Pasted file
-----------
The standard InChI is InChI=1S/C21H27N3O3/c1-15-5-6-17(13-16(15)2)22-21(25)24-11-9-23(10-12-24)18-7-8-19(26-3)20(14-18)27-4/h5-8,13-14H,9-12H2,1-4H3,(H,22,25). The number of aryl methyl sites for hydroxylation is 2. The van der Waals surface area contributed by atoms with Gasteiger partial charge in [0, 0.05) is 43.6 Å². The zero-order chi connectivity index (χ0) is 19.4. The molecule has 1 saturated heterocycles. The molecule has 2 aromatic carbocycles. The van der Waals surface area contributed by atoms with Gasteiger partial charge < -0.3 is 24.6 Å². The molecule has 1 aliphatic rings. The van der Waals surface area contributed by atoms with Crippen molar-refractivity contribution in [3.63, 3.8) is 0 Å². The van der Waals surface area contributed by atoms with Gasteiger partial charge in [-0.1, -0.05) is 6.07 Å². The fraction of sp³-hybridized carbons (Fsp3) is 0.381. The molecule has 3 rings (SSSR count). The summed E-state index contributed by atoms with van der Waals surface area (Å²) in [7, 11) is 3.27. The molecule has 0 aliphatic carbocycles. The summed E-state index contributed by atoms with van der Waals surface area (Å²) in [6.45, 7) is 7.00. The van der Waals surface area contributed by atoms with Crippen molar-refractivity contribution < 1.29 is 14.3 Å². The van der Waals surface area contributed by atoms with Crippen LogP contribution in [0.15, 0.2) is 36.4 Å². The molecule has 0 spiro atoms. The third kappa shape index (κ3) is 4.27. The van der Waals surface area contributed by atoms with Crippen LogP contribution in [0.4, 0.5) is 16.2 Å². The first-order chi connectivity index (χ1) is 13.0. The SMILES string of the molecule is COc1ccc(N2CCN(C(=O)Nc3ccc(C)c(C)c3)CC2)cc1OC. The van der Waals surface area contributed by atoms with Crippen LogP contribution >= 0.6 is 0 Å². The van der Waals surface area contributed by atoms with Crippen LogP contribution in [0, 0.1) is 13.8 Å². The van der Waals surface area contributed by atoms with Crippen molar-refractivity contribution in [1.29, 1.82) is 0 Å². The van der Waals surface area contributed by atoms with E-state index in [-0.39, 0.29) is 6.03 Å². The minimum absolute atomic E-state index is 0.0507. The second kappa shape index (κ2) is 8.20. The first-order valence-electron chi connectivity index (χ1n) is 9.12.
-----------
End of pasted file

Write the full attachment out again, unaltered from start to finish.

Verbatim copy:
The standard InChI is InChI=1S/C21H27N3O3/c1-15-5-6-17(13-16(15)2)22-21(25)24-11-9-23(10-12-24)18-7-8-19(26-3)20(14-18)27-4/h5-8,13-14H,9-12H2,1-4H3,(H,22,25). The number of aryl methyl sites for hydroxylation is 2. The van der Waals surface area contributed by atoms with Gasteiger partial charge in [0, 0.05) is 43.6 Å². The zero-order chi connectivity index (χ0) is 19.4. The molecule has 1 saturated heterocycles. The molecule has 2 aromatic carbocycles. The van der Waals surface area contributed by atoms with Gasteiger partial charge < -0.3 is 24.6 Å². The molecule has 1 aliphatic rings. The van der Waals surface area contributed by atoms with Crippen molar-refractivity contribution in [3.63, 3.8) is 0 Å². The van der Waals surface area contributed by atoms with Gasteiger partial charge in [-0.1, -0.05) is 6.07 Å². The fraction of sp³-hybridized carbons (Fsp3) is 0.381. The molecule has 3 rings (SSSR count). The summed E-state index contributed by atoms with van der Waals surface area (Å²) in [7, 11) is 3.27. The molecule has 0 aliphatic carbocycles. The summed E-state index contributed by atoms with van der Waals surface area (Å²) in [6.45, 7) is 7.00. The van der Waals surface area contributed by atoms with Crippen molar-refractivity contribution < 1.29 is 14.3 Å². The van der Waals surface area contributed by atoms with Crippen LogP contribution in [0.15, 0.2) is 36.4 Å². The molecule has 0 spiro atoms. The third kappa shape index (κ3) is 4.27. The van der Waals surface area contributed by atoms with Crippen LogP contribution in [0.4, 0.5) is 16.2 Å². The first-order chi connectivity index (χ1) is 13.0. The SMILES string of the molecule is COc1ccc(N2CCN(C(=O)Nc3ccc(C)c(C)c3)CC2)cc1OC. The van der Waals surface area contributed by atoms with Crippen LogP contribution >= 0.6 is 0 Å². The van der Waals surface area contributed by atoms with Crippen LogP contribution in [0, 0.1) is 13.8 Å². The van der Waals surface area contributed by atoms with Crippen molar-refractivity contribution in [1.29, 1.82) is 0 Å². The van der Waals surface area contributed by atoms with E-state index in [-0.39, 0.29) is 6.03 Å². The minimum absolute atomic E-state index is 0.0507. The second kappa shape index (κ2) is 8.20. The first-order valence-electron chi connectivity index (χ1n) is 9.12.